The vast majority of the time we choose to make friends out of proximity.
We become friends with the people who we live near, go to school with, or work with. The relationships we cultivate with our friends becomes strong and sustainable because we are able to see these other people often and regularly. The proximity to our friends and loved ones is something I believe most people take for granted.
But what happens when that proximity is taken away?
It is a huge adjustment from having the guarantee of seeing a friend on a regular basis to not having that security net in place. When we change schools, move to new places, get a new job, or leave any place the relationships that were formed because of that place are forced to evolve.
At a point of change relationships are tested to see if they are merely relationships of convenience due to proximity or if they are true friendships that will last and stand the test of not having regular occasions to see each other.
Some relationships will fade away and appear to be friendships that existed primarily due the proximity. But other relationships will hold strong and remain important.
Finding those friendships that remain strong despite some distance isn't easy. It takes work. You have to commit yourself to maintaining the relationship, to check in with the people who are most important.
I know sometimes when I do this sometimes I feel overbearing and worried that I may come across as though I need attention. But I want my friends to know they are important to me and that I am there for them, as I hope they will be there for me. Thankfully, with technology it is getting easier to keep in touch with friends who are not near. A text just saying hello, a snapchat of something funny that happened, or better yet, taking dedicated time to call or FaceTime to check in.
However, despite technology lending a hand in maintaining relationships, there is nothing better than spending time in person, face to face with friends who you no longer get to see all that often. But that face to face time makes you appreciate those friendships so much more.
Recently one of my closest friends from high school came home for a week and even though we only got to spend a matter of hours with each other I savored each one of them because being together after four months apart was something I was so grateful for.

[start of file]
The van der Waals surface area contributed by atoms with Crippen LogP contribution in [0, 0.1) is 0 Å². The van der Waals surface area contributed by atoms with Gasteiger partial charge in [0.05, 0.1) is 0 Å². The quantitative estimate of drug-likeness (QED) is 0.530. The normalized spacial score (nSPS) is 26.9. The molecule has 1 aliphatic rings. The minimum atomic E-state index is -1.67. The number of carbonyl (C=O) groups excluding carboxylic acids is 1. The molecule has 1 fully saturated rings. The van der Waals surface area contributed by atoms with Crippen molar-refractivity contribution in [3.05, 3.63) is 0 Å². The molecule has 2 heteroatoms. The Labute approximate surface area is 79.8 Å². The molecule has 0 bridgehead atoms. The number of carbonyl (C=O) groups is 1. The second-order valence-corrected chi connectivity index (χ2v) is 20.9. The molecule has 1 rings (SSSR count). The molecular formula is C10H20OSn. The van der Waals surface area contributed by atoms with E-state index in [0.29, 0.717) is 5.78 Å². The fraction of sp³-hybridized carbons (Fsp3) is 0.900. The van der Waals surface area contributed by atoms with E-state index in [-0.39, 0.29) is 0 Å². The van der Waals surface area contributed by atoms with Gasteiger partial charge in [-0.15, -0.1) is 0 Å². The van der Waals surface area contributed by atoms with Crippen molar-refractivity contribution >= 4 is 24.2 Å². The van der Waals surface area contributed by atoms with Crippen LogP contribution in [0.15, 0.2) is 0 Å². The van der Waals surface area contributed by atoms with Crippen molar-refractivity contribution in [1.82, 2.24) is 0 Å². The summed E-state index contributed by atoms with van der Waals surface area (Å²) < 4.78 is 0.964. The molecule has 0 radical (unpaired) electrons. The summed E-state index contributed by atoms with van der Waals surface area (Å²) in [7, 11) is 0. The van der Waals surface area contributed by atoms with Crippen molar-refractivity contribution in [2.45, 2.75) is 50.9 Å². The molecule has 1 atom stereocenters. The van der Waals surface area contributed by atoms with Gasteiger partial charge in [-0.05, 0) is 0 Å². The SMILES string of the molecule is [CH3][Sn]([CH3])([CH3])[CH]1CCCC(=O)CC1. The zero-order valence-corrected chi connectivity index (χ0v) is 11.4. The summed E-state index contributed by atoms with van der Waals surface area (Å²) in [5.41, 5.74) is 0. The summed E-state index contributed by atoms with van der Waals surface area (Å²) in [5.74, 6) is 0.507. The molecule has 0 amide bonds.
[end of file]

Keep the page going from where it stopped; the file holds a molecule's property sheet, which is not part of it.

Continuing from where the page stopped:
Having friendships that are there because of proximity are great, but in my opinion it is the relationships that are able to stay strong despite long periods of separation that are the best.
It says a lot about a person if you are able to pick right up where you left off after spending time apart, it shows that they are committed. Having a friend who you can call out of the blue and know they'll pick up is a gift.
Distance and irregularity can make a friendship really special and meaningful. So, when you find yourself at a point when a friendship will not be one of proximity any more, take time to hold on to it and maintain it. Do not let it slip away because the routine of seeing someone consistently is gone. Fight for it, let the other person know you're still out there. When possible, make the journey to see the other person and take time out of your schedule to have in person time together.
Don't turn a proximity friendship into a digital one, make it into a lasting friendship than transcends any distance of physical space or time.
- Long Distance Friends: Why It's Important to Maintain Them | Time ›
- Five ways to keep your long-distance friendships alive | Psychologies ›
- Long-Distance Friendships: How to Keep in Touch | Reader's Digest ›
- The Secret to Staying in Touch With Long-Distance Friends ›
- 19 Simple Ways To Maintain A Long-Distance Relationship With ... ›
- How to manage a long-distance friendship - The New York Times ›
- How to Keep a Long-Distance Friendship Alive -- Science of Us ›